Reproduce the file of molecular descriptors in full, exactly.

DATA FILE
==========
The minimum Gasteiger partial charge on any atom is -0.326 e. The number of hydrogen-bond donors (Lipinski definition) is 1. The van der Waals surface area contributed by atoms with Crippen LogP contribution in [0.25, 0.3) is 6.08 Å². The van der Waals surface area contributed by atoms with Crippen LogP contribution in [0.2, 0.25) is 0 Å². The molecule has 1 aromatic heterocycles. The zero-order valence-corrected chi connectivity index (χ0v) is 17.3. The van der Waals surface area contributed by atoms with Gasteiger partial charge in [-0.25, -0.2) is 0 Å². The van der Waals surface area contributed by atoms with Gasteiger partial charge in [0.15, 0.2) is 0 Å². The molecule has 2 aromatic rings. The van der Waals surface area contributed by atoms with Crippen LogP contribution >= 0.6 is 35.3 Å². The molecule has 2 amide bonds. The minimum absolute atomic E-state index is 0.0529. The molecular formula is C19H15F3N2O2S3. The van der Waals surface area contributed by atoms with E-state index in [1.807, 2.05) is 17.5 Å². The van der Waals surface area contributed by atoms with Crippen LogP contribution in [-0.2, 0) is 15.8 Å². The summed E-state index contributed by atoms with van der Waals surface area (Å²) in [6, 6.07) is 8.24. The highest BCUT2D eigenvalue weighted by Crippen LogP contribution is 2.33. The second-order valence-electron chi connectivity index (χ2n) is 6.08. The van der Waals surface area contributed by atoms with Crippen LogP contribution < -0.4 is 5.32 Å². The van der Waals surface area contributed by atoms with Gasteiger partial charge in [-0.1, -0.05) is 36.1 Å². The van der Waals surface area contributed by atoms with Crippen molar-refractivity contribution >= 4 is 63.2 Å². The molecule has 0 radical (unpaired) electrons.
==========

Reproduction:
The minimum Gasteiger partial charge on any atom is -0.326 e. The number of hydrogen-bond donors (Lipinski definition) is 1. The van der Waals surface area contributed by atoms with Crippen LogP contribution in [0.25, 0.3) is 6.08 Å². The van der Waals surface area contributed by atoms with Crippen LogP contribution in [0.2, 0.25) is 0 Å². The molecule has 1 aromatic heterocycles. The zero-order valence-corrected chi connectivity index (χ0v) is 17.3. The van der Waals surface area contributed by atoms with Gasteiger partial charge in [-0.25, -0.2) is 0 Å². The van der Waals surface area contributed by atoms with Gasteiger partial charge in [0.15, 0.2) is 0 Å². The molecule has 2 aromatic rings. The van der Waals surface area contributed by atoms with Crippen LogP contribution >= 0.6 is 35.3 Å². The molecule has 2 amide bonds. The minimum absolute atomic E-state index is 0.0529. The molecular formula is C19H15F3N2O2S3. The van der Waals surface area contributed by atoms with E-state index in [1.807, 2.05) is 17.5 Å². The van der Waals surface area contributed by atoms with Crippen LogP contribution in [-0.2, 0) is 15.8 Å². The summed E-state index contributed by atoms with van der Waals surface area (Å²) in [6, 6.07) is 8.24. The highest BCUT2D eigenvalue weighted by Crippen LogP contribution is 2.33. The second-order valence-electron chi connectivity index (χ2n) is 6.08. The van der Waals surface area contributed by atoms with Crippen LogP contribution < -0.4 is 5.32 Å². The van der Waals surface area contributed by atoms with Gasteiger partial charge in [-0.1, -0.05) is 36.1 Å². The van der Waals surface area contributed by atoms with Crippen molar-refractivity contribution >= 4 is 63.2 Å². The molecule has 0 radical (unpaired) electrons.